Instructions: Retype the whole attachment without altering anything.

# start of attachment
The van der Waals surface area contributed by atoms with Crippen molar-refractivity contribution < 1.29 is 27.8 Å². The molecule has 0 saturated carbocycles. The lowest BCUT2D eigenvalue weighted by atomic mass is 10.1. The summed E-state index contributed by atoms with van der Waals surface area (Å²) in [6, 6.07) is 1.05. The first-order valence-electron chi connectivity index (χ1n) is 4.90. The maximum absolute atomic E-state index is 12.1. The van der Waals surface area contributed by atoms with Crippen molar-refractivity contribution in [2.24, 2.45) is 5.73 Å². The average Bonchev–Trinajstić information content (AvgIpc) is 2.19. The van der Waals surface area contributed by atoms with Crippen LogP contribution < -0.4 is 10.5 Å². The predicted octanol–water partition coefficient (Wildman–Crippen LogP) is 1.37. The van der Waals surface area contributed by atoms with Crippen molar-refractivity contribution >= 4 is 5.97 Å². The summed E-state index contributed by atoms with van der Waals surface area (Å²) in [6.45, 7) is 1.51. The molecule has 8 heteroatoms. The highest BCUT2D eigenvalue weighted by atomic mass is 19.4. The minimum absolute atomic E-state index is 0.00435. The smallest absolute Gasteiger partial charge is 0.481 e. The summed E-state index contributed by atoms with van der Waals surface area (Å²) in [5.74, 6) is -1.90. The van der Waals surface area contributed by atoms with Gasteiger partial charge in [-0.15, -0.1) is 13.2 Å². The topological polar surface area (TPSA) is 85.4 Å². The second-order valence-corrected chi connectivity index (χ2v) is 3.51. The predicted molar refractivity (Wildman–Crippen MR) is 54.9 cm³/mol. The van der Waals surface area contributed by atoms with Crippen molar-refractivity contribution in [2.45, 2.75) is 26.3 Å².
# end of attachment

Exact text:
The van der Waals surface area contributed by atoms with Crippen molar-refractivity contribution < 1.29 is 27.8 Å². The molecule has 0 saturated carbocycles. The lowest BCUT2D eigenvalue weighted by atomic mass is 10.1. The summed E-state index contributed by atoms with van der Waals surface area (Å²) in [6, 6.07) is 1.05. The first-order valence-electron chi connectivity index (χ1n) is 4.90. The maximum absolute atomic E-state index is 12.1. The van der Waals surface area contributed by atoms with Crippen molar-refractivity contribution in [2.24, 2.45) is 5.73 Å². The average Bonchev–Trinajstić information content (AvgIpc) is 2.19. The van der Waals surface area contributed by atoms with Crippen LogP contribution < -0.4 is 10.5 Å². The predicted octanol–water partition coefficient (Wildman–Crippen LogP) is 1.37. The van der Waals surface area contributed by atoms with Crippen molar-refractivity contribution >= 4 is 5.97 Å². The summed E-state index contributed by atoms with van der Waals surface area (Å²) in [6.45, 7) is 1.51. The molecule has 8 heteroatoms. The highest BCUT2D eigenvalue weighted by atomic mass is 19.4. The minimum absolute atomic E-state index is 0.00435. The smallest absolute Gasteiger partial charge is 0.481 e. The summed E-state index contributed by atoms with van der Waals surface area (Å²) in [5.74, 6) is -1.90. The van der Waals surface area contributed by atoms with Gasteiger partial charge in [-0.15, -0.1) is 13.2 Å². The topological polar surface area (TPSA) is 85.4 Å². The second-order valence-corrected chi connectivity index (χ2v) is 3.51. The predicted molar refractivity (Wildman–Crippen MR) is 54.9 cm³/mol. The van der Waals surface area contributed by atoms with Crippen molar-refractivity contribution in [2.45, 2.75) is 26.3 Å².